Theses and Dissertations - UTB/UTPA

Date of Award


Document Type


Degree Name

Doctor of Philosophy (PhD)


Rehabilitation Counseling

First Advisor

Dr. Bruce J. Reed

Second Advisor

Dr. Xiaohui Wang

Third Advisor

Dr. Rene Gonzalez


This study is designed to examine the effects of acculturation and level of familiarity on stigma of Mexican American college students towards individuals with schizophrenia along the border of Texas and Mexico (N = 223). The area has a history of high levels of disparity in regards to the utilization of mental health services. Data was collected by surveying Mexican American college students through a convenience sample at two separate post-secondary southwestern Hispanic-Serving Institutions (HSIs) along a border community. The instrumentation for the study was composed of a demographic questionnaire, The Acculturation Scale for Mexican-Americans-II (Cuéllar, Arnold, & Maldonado, 1995), The Attribution Questionnaire (AQ-27) (Corrigan, Markowitz, Watson, Rowan, & Kubiak, 2003), and The Level of Familiarity Scale (Corrigan, Edwards, Green, Diwan, & Penn, 2001). Consistent with previous findings, results from one-way ANOVAs found acculturation and level of familiarity related to lower scores for attributes associated with stigma of individuals with schizophrenia. Regression analysis found predictability for attributes from factors that included acculturation, level of familiarity, gender, age and work status. There was no correlation found between acculturation level and level of familiarity for the population surveyed.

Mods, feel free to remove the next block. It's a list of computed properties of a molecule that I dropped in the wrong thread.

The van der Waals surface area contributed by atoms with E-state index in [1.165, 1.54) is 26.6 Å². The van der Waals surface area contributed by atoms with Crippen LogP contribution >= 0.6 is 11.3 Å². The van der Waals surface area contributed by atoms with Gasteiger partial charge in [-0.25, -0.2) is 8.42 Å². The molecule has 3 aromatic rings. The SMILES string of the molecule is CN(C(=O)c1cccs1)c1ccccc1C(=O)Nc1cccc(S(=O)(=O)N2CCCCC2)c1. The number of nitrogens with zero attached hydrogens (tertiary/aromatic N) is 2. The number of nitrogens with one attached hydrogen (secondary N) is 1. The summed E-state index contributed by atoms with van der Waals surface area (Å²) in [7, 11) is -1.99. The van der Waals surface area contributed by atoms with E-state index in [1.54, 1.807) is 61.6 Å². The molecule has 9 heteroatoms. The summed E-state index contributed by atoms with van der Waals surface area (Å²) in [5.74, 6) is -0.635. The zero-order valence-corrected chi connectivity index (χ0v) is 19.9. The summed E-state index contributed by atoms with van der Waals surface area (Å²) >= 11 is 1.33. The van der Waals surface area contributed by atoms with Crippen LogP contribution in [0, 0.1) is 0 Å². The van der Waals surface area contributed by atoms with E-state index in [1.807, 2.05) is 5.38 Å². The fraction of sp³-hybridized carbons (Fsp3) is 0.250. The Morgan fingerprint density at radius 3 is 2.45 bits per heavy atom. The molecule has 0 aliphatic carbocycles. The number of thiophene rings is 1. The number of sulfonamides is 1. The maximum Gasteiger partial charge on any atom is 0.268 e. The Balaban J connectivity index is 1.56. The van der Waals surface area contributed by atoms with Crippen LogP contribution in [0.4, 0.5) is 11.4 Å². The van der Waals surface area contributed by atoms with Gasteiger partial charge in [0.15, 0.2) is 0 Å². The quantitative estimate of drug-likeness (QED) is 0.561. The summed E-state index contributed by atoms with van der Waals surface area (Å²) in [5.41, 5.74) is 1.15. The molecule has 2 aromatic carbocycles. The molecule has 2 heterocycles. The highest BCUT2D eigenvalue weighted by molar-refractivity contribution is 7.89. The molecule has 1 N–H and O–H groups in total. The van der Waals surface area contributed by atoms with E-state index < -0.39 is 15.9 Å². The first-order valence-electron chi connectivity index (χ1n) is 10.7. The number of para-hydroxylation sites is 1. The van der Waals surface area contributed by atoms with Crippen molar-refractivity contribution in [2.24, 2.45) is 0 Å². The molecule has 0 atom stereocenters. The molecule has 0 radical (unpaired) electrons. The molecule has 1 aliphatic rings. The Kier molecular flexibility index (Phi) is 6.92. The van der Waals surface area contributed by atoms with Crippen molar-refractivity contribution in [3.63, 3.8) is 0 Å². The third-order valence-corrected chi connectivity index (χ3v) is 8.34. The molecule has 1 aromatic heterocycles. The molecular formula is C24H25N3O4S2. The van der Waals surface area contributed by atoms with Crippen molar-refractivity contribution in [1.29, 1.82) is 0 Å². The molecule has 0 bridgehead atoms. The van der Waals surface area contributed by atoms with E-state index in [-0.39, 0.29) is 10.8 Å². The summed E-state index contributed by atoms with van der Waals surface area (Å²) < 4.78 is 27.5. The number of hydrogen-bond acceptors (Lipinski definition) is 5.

Copyright 2014 Valerie Paredes. All Rights Reserved.

Granting Institution

University of Texas-Pan American